Fruit & Vegetable Magazine

Features Fruit Production
School develops way to keep veggies fresh


September 20, 2010
By Fruit & Vegetable

Topics

September 16, 2010 –
Middle Tennessee State University’s School of Agribusiness and Agriscience has
developed a sustainable, cool way to make the MTSU Farm’s harvest of vegetables
and fruits remain fresher longer.

September 16, 2010 –
Middle Tennessee State University’s School of Agribusiness and Agriscience has
developed a sustainable, cool way to make the MTSU Farm’s harvest of vegetables
and fruits remain fresher longer.

Two 10-foot-by-10-foot
air-conditioned walk-in packing sheds have been built on the approximately
450-acre farm property.

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With more crops being
harvested, the packing sheds are holding more produce, such as tomatoes,
lettuce, onions and watermelons, keeping them cooler – and fresher — for the
summer farm markets and again for the fall sale of harvested items from the
summer crops.

Wheels began turning when
Dr. Warren Gill, the department chair, worked with state Commissioner Ken
Givens to secure $34,300 in state agriculture enhancement money. MTSU’s Office
of Research and Sponsored Programs
then “matched it to help the student program
and allowed us to sponsor student research,” Gill said.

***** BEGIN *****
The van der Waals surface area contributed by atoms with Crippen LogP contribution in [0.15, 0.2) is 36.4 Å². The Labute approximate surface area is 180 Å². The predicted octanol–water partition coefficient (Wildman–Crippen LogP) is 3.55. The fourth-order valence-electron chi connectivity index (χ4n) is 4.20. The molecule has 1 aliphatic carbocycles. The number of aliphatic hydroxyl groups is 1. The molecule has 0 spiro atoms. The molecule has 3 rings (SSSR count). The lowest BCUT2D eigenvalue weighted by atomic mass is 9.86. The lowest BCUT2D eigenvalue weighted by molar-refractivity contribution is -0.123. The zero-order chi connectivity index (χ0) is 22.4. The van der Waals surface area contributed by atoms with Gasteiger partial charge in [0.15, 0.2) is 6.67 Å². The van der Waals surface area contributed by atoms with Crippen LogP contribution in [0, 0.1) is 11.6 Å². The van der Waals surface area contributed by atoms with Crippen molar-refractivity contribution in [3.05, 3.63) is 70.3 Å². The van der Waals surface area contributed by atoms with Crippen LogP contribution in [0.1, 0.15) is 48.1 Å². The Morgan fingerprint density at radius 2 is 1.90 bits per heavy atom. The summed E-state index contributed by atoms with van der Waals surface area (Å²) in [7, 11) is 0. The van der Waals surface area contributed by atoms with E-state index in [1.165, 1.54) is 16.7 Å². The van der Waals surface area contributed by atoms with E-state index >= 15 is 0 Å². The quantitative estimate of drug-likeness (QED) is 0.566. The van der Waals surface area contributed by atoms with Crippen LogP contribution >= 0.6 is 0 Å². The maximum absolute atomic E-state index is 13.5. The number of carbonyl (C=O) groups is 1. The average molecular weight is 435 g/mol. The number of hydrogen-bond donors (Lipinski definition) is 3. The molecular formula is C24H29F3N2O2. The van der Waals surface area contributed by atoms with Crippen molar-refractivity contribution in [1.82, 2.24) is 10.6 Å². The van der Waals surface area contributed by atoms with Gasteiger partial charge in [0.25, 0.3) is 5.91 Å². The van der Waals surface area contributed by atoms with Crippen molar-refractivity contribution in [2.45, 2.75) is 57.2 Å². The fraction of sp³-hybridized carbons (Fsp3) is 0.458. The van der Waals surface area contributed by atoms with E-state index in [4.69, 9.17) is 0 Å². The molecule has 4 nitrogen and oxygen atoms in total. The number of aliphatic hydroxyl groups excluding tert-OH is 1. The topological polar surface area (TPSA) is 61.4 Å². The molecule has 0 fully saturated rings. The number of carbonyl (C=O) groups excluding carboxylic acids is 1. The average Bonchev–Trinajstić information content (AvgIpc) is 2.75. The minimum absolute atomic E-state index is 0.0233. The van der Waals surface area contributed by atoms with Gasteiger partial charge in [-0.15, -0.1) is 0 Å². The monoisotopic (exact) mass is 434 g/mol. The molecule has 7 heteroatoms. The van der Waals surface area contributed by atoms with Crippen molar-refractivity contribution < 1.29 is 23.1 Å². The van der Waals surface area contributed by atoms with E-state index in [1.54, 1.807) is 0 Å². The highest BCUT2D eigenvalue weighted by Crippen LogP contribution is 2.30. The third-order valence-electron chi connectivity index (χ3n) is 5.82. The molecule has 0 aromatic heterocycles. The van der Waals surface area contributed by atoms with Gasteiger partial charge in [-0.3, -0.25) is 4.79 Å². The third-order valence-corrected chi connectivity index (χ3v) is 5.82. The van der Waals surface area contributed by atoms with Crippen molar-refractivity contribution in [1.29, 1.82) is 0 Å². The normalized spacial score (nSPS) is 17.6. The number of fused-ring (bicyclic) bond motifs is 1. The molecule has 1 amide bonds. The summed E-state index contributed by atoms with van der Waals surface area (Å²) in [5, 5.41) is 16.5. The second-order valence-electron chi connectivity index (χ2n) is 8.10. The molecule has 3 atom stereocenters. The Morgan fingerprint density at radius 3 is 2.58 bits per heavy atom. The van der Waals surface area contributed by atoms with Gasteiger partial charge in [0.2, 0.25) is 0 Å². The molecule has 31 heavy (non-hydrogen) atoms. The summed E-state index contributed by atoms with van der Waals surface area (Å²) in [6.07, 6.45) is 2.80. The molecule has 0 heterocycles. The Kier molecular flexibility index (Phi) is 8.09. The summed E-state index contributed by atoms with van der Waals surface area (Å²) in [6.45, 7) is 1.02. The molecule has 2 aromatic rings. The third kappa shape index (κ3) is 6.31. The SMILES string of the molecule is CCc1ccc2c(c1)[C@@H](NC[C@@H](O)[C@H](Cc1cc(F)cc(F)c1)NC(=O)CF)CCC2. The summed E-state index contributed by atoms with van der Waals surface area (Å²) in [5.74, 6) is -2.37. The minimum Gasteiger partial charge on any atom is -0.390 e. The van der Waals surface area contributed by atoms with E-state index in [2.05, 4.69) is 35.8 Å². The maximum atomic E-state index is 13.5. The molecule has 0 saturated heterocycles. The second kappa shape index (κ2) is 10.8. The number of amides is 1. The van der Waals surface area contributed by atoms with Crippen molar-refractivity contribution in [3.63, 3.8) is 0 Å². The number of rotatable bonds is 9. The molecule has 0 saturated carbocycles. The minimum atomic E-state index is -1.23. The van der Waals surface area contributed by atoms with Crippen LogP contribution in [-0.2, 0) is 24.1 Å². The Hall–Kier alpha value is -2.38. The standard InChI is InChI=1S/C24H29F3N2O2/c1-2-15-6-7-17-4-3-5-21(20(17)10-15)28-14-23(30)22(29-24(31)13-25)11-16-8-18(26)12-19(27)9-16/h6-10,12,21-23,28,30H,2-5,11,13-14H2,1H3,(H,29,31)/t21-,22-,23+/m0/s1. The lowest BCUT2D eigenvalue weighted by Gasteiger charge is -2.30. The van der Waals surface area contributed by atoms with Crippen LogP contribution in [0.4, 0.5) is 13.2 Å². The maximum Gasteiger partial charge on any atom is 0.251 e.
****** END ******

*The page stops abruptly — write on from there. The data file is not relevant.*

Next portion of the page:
Daniel Messick, president
of the MTSU Plant and Soil Science Club, conceived a geothermal idea for the
packing sheds, making it more ecologically friendly, Gill said. Messick and
assistant professor Dr. Nate Phillips then collaborated on a $27,000 Clean
Energy Grant from the Division of Student Affairs to make the project happen.

“I did a lot of research
(about the geothermal method) and organized interviews (with prospective
companies),” said Messick, a junior ag-science major and environmental science
minor from Shelbyville, Tenn. “Dr. Phillips and I came together on the
proposal.”

“The student became the
teacher,” is how Gill summarizes Messick’s creative thinking.

“This is hands-on
learning,” said Tim Redd, MTSU’s Farm Lab director. “This is a student lab,
pure and simple.”

“It gives the students
more access to experiential learning – what they’ll see in their future
careers,” Phillips added.

The university contracted
with Precision Air Inc. of Murfreesboro to build the packing sheds and provide
the geothermal method: digging a 6.5-inch hole 300 feet into the ground
adjacent to the shop facility housing the packing sheds. It brings a constant
55-degree temperature to the cooling units.

“It’s 70 per cent more
efficient and doubled the lifespan of the cooling unit,” Messick said.

“This has been a great
experience,” Messick added. “It’s nice to have a part in something that’s going
to be here a long time. We have a more efficient way to sustain the cost on
running the unit.

Along with the dual
packing sheds, an adjacent “little white building – the original dairy,” Gill
said – houses a “four-unit packing line with a conveyor-fed brush washer,
sponge absorber and rotating packing table that can be used for a variety of
different vegetables, and has improved efficiency in preparing our produce for
the market,” Phillips said.